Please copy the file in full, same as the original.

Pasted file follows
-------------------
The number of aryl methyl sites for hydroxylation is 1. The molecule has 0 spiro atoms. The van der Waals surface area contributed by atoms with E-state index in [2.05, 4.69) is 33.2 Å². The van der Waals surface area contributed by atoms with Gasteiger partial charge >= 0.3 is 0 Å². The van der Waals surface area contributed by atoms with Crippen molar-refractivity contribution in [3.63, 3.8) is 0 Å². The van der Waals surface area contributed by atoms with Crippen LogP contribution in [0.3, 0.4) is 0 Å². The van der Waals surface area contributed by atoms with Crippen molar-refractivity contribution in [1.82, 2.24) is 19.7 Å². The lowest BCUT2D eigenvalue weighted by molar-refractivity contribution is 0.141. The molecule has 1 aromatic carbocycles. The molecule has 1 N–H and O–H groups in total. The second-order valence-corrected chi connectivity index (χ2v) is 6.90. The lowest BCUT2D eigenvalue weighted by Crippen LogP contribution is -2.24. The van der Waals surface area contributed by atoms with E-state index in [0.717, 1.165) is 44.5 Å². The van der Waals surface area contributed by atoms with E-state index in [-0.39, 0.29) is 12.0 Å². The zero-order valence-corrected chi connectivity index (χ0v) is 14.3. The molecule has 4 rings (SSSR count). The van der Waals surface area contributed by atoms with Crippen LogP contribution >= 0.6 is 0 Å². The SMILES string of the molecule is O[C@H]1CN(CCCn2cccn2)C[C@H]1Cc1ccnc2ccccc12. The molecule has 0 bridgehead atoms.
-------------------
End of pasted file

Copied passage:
The number of aryl methyl sites for hydroxylation is 1. The molecule has 0 spiro atoms. The van der Waals surface area contributed by atoms with E-state index in [2.05, 4.69) is 33.2 Å². The van der Waals surface area contributed by atoms with Gasteiger partial charge >= 0.3 is 0 Å². The van der Waals surface area contributed by atoms with Crippen molar-refractivity contribution in [3.63, 3.8) is 0 Å². The van der Waals surface area contributed by atoms with Crippen LogP contribution in [0.3, 0.4) is 0 Å². The van der Waals surface area contributed by atoms with Crippen molar-refractivity contribution in [1.82, 2.24) is 19.7 Å². The lowest BCUT2D eigenvalue weighted by molar-refractivity contribution is 0.141. The molecule has 1 aromatic carbocycles. The molecule has 1 N–H and O–H groups in total. The second-order valence-corrected chi connectivity index (χ2v) is 6.90. The lowest BCUT2D eigenvalue weighted by Crippen LogP contribution is -2.24. The van der Waals surface area contributed by atoms with E-state index in [0.717, 1.165) is 44.5 Å². The van der Waals surface area contributed by atoms with E-state index in [-0.39, 0.29) is 12.0 Å². The zero-order valence-corrected chi connectivity index (χ0v) is 14.3. The molecule has 4 rings (SSSR count). The van der Waals surface area contributed by atoms with Crippen LogP contribution >= 0.6 is 0 Å². The SMILES string of the molecule is O[C@H]1CN(CCCn2cccn2)C[C@H]1Cc1ccnc2ccccc12. The molecule has 0 bridgehead atoms.